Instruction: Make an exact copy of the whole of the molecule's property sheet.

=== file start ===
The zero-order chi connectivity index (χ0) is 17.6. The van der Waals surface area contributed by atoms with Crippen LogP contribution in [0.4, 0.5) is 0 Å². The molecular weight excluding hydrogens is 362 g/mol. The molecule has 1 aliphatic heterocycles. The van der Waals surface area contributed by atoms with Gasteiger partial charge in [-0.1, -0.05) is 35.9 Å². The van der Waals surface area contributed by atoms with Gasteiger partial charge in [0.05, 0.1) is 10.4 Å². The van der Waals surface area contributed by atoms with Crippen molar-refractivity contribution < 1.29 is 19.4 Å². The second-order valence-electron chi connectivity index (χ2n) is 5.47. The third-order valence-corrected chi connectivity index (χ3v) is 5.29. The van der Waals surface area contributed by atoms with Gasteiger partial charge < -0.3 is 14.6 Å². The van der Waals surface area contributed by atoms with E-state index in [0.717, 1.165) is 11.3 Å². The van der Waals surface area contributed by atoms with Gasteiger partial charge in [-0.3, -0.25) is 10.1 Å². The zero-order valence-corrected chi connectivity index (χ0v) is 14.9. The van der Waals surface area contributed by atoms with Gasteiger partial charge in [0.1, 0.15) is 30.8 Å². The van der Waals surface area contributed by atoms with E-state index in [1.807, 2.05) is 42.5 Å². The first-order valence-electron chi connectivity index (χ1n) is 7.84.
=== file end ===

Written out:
The zero-order chi connectivity index (χ0) is 17.6. The van der Waals surface area contributed by atoms with Crippen LogP contribution in [0.4, 0.5) is 0 Å². The molecular weight excluding hydrogens is 362 g/mol. The molecule has 1 aliphatic heterocycles. The van der Waals surface area contributed by atoms with Gasteiger partial charge in [-0.1, -0.05) is 35.9 Å². The van der Waals surface area contributed by atoms with Gasteiger partial charge in [0.05, 0.1) is 10.4 Å². The van der Waals surface area contributed by atoms with Crippen molar-refractivity contribution < 1.29 is 19.4 Å². The second-order valence-electron chi connectivity index (χ2n) is 5.47. The third-order valence-corrected chi connectivity index (χ3v) is 5.29. The van der Waals surface area contributed by atoms with Gasteiger partial charge < -0.3 is 14.6 Å². The van der Waals surface area contributed by atoms with E-state index in [0.717, 1.165) is 11.3 Å². The van der Waals surface area contributed by atoms with Gasteiger partial charge in [-0.3, -0.25) is 10.1 Å². The zero-order valence-corrected chi connectivity index (χ0v) is 14.9. The van der Waals surface area contributed by atoms with Gasteiger partial charge in [0.1, 0.15) is 30.8 Å². The van der Waals surface area contributed by atoms with E-state index in [1.807, 2.05) is 42.5 Å². The first-order valence-electron chi connectivity index (χ1n) is 7.84.